Izak Odendaal and Dave Mohr, Investment Strategies Old Mutual Wealth
It’s February, and Cape Town is hot and windy. It is also full of politicians. The annual State of the Nation Address (SONA), which coincides with the opening of Parliament for the year, took place last week with the usual pomp and circumstance. It also marked the 30th anniversary of the release of Nelson Mandela and the start of far-reaching changes as the country moved away from apartheid towards democracy. Yet the mood was hardly festive.
The current and future state of the nation
The country faces challenges on many fronts, both short-term and long-term in nature. Unemployment is at 29.1% and youth unemployment is even higher, horrifically so. The associated ills of poverty, inequality, crime and substance abuse remain widespread. Meanwhile, the global environment is undergoing potentially deep changes. The trend toward openness and globalisation that allowed emerging economies to grow by tapping into global supply chains appears to be going into reverse.
South Africa might be forced to choose between a US-led or China-led sphere when it comes to trade and technology systems. Looking further ahead, climate change risks are massive for an arid country like South Africa that already struggles to maintain its water infrastructure. Our vast coal reserves might also end up being worthless. And, of course, there are worries that artificial intelligence will eventually replace those of us still lucky enough to have jobs today.
Chart 1: South Africa unemployment rate, %
Source: Stats SA
The most severe immediate challenge, however, is electricity. December’s shocking manufacturing production numbers (-5.9% year-on-year) are a testament to the impact of load-shedding. Eskom cannot postpone maintenance on its ageing fleet of coal-fired power stations any longer, while unplanned outages also remain high.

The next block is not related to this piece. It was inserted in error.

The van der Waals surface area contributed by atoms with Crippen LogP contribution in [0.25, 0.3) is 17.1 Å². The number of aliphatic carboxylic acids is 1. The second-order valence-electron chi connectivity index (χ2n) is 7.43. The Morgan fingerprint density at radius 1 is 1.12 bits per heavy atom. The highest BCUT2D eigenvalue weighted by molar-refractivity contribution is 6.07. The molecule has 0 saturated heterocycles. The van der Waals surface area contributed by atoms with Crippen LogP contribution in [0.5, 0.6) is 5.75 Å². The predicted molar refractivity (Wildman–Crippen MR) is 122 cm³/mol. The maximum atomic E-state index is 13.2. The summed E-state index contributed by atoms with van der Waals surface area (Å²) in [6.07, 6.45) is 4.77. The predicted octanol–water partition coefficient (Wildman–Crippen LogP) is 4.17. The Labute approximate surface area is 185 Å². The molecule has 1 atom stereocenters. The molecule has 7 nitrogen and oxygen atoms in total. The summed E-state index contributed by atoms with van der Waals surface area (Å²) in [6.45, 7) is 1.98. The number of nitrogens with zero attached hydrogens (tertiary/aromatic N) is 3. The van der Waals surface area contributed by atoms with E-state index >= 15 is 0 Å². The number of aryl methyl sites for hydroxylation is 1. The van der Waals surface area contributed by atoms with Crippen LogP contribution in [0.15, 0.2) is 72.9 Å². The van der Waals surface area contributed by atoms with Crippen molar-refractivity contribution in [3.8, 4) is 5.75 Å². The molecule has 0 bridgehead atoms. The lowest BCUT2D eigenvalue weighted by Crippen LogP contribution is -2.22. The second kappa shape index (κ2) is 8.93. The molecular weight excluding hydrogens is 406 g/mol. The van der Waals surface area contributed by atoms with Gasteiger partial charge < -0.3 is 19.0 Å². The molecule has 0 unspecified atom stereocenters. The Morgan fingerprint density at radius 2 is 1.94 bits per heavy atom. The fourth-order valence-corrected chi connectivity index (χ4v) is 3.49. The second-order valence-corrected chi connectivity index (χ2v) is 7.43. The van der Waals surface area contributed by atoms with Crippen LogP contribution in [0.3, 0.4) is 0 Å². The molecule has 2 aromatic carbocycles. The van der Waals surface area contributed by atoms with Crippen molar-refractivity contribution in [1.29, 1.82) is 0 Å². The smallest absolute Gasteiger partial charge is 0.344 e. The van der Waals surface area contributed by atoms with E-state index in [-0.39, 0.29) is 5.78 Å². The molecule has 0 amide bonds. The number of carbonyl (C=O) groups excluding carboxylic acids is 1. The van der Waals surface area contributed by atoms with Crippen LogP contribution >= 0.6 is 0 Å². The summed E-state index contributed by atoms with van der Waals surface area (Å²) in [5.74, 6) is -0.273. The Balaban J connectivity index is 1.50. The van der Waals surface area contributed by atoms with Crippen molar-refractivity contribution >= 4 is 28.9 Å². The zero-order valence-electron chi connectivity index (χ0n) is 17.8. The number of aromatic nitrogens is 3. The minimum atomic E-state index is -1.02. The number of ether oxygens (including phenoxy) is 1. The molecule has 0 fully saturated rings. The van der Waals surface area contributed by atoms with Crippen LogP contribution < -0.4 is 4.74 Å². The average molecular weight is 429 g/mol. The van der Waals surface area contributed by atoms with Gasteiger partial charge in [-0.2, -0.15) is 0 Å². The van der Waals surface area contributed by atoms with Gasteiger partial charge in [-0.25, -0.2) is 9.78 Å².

Load-shedding is therefore expected to be persistent for the remainder of the year. Kusile and Medupi, the giant new power stations, are still beset with problems and some way away from completion. Meanwhile, the billions of Rands that Eskom borrowed to build them threatens the financial viability of the company. President Ramaphosa spent a lot of time on the electricity crisis in his address and repeated the positive announcements of recent weeks, namely that companies and some municipalities will be allowed to generate their own electricity, the next bidding round for renewable energy projects will be opened and the government is looking at stop-gap measures to soften the blow of rolling blackouts in the interim.
Chart 2: South Africa electricity production index (smoothed)
Source: Refinitiv Datastream
Deeds, not words
Other than that, did SONA deliver for investors? SONA is largely ceremonial and typically lacks both big-bang announcements and granular details. This year was no different. But when it finally got going, after a long interruption, the emphasis on specific initiatives rather than grand visions was good.
But as usual, it is implementation, not promises, which count. Some of these initiatives have been on the cards for years, particularly the rationalisation and right-sizing of State-Owned Enterprises. President Ramaphosa also acknowledged that the Umzimvubu Dam in the Eastern Cape was first promised in the 2012 SONA, with precious little progress to date. This time it’s really going to be built (perhaps).